By contrast, if gold prices keep climbing, you’ll continue to add to your profits, reducing the total gain by only the $1,900 you paid for the insuring put. For example, should gold soar to $1,600 an ounce – or $160,000 for the full futures contract – your added profit on the hedged position would be $16,710, just $1,900 less than the extra $18,610 you’d have made on the futures contract alone.
To clearly illustrate, the following table shows all the possible outcomes for this particular example at any gold futures price between $1,200 an ounce and $1,600 an ounce (the top line of the table shows the opening values for the hedged position).
A Flexible Strategy
Keep in mind that the example we outlined in the preceding graphic is just that – an example. And it’s just one example of a strategy that is surprisingly flexible and adaptable.
Indeed, the actual strategy itself can be adjusted in a variety of ways, depending on what your actual goal happens to be. For instance, had you chosen to buy the April $1,400 put instead of the $1,410 put, your cost would have been reduced from $1,900 to $1,450, though you’d have increased the amount of profit at risk from $2,290 to $2,840.
You also could extend the time frame of your hedge by rolling the futures contract to a future delivery month – from the current example of April to, say, May, June, August or October – and buying the matching put option. Expiration dates for options linked to those futures months are:
• May – Tuesday, April 26, 2011
• June – Wednesday, May 25, 2011
• August – Tuesday, July 26, 2011
• October – Tuesday, Sept. 27, 2011
[Options-Trading Tip: The days of the week vary because expiration dates for options on gold futures are defined as the “fourth business day prior to the start of the futures contract delivery month.”]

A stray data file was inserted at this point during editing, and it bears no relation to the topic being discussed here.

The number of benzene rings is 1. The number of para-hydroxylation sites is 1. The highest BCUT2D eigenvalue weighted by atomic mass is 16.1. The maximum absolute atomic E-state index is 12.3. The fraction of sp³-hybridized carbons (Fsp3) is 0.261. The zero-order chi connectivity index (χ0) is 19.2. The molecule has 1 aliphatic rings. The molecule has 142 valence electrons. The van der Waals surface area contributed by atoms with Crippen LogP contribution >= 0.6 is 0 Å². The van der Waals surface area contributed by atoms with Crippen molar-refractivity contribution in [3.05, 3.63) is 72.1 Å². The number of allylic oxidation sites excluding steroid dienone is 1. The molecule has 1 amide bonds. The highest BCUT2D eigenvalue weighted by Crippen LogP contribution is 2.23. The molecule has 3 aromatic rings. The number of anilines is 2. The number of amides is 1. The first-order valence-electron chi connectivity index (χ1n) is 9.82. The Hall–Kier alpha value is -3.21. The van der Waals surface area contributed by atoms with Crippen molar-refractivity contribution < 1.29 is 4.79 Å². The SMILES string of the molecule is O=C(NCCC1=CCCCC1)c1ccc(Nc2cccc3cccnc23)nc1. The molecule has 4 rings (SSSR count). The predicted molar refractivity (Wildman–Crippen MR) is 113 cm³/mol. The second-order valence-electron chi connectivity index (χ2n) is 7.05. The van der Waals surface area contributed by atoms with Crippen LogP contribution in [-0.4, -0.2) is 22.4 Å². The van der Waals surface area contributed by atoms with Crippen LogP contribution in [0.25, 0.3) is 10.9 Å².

It’s also important to remember that this “insurance” strategy can be adapted to most other methods of investing in gold, so long as the securities or assets involved have related options.
The options on Comex futures – which have substantial liquidity (an average daily trading volume near 3,000 contracts and an open interest approaching 990,000 contracts across all months) – can be easily adapted to hedge physical-gold holdings over a limited period of time. All you need to do is buy one put option for each 100 ounces of physical gold you own.
Most of the leading large-cap and mid-cap gold-mining stocks also have options – generally traded on the Chicago Board Options Exchange (CBOE) – and you can insure your positions by purchasing one put for each 100 shares you own.
Some of the leading names that have very liquid option markets include the afore-mentioned Newmont, Barrick Gold Corp. (NYSE: ABX), Freeport McMoRan Copper & Gold Inc. (NYSE: FCX), Agnico-Eagle Mines Ltd. (NYSE: AEM) and Gold Fields Ltd. (NYSE: GFI), among others.
Options are also available on most of the popular exchange-traded funds (ETFs) that invest primarily in gold or gold stocks. For instance, highly liquid options can be purchased on a full range of expiration dates for the SPDR Gold Trust ETF (NYSE: GLD) and the iShares Comex Gold Trust (NYSE: IAU), both of which invest in futures and hold physical gold.
Since their price movements fairly closely track the actual price of gold, you can use the puts on these ETFs to achieve either of two goals. You can either:
• Directly insure your fund shares.
• Or insure smaller holdings in physical gold.
Just buy puts on enough ETF shares to match the present value of your bullion.
If you hold a portfolio of gold mining stocks, you can also do a broad hedge by purchasing puts on some of the ETFs that focus on mining shares, an example being the Market Vectors Gold Miners ETF (GDX).
In other words, regardless of how you’ve placed your bets on gold, it doesn’t have to be an all-or-nothing proposition. With a little study and the use of the appropriate options, you can easily protect your profits while continuing to stay in the game for more.
This article was republished with permission by Money Morning.